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4.2 out of 5 stars
4.2 out of 5 stars
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on 8 June 2006
Carl Honore's "In Praise of Slow: How a Worldwide Movement Is Challenging the Cult of Speed" does pretty much what it says on the tin, discussing how to introduce consideration of the speed in which we do things to most aspects of life. It's an enjoyable read, and while I don't feel I need most of its message -I'm fairly well up on taking things as slowly as they deserve- I got some new ideas. I've played with some of the suggestions, and it's certainly been interesting - my urge to multi-task, for example, which asserts itself constantly irrespective of how inadequate I may be at it, can be quelled enough for me to enjoy just doing one thing. This requires much concentration, but it's nice to find out that I -can- do it if necessary. My favourite quote from the book is Einstein's not Honore's: "Computers are incredibly fast, accurate and stupid. Human beings are incredibly slow, inaccurate and brilliant."
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on 4 January 2006
This book is the voice of sanity in an increasing insane world. It challenges the cult of speed and shows that it does not deliver quality of life. Infact the opposite. It gives inspiring case studies of people and organisations who have slowed down and reaped real benefits. It is a very wide ranging book that examines transport, food, health and even sex to name but a few things. I found that I could not put this book down, it is well written and would recommend it to anyone who thinks that there has to be more to life.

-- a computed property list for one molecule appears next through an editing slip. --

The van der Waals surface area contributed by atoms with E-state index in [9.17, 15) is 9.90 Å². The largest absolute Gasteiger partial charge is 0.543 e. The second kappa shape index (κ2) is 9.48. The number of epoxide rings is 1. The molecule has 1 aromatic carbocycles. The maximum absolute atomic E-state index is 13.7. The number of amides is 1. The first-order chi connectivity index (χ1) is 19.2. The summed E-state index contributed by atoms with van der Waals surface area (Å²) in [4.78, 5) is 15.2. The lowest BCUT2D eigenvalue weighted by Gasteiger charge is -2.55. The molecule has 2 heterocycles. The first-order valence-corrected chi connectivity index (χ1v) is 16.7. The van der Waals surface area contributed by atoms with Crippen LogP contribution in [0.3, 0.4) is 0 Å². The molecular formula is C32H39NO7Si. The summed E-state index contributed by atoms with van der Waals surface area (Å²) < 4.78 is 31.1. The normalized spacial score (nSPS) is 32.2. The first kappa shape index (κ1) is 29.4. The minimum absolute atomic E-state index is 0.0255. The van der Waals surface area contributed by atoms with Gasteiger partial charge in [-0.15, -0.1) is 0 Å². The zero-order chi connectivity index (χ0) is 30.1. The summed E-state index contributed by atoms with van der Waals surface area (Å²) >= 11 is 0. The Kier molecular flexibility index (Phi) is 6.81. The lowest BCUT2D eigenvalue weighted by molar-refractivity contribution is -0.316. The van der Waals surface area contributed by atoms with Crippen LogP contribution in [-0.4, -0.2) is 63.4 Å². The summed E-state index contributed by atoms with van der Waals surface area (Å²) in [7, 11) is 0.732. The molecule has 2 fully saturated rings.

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on 3 April 2010
I started this book with high hopes - clearly too high, as what I found disappointed me. There are a few good general points about lifestyles and how they have changed over the centuries. A lot of the actual conclusions are quite salient, however where it falls down is on the specific subjects it deals with. The author approaches everything with a "wow, isn't this cool" attitude, as if everything were the latest fad to "get into" before it goes out of fashion. One example he gives of people slowing down is "[women] in their Ralph Lauren jackets and Prada shoes, knitting up a storm on the subway or in the big, comfy chairs at Starbucks". Somehow I don't think the emphasis in that sentence is on the knitting... What must also be said is that the book is written firmly from a upper-middle-class perspective, particularly in the chapter about schooling ("Since the local state primaries were below par, they began touring private schools in the area"), so don't expect too many of the examples to apply to you unless you're from that demographic. Altogether, good for a (very) brief perusal, but don't expect any depth.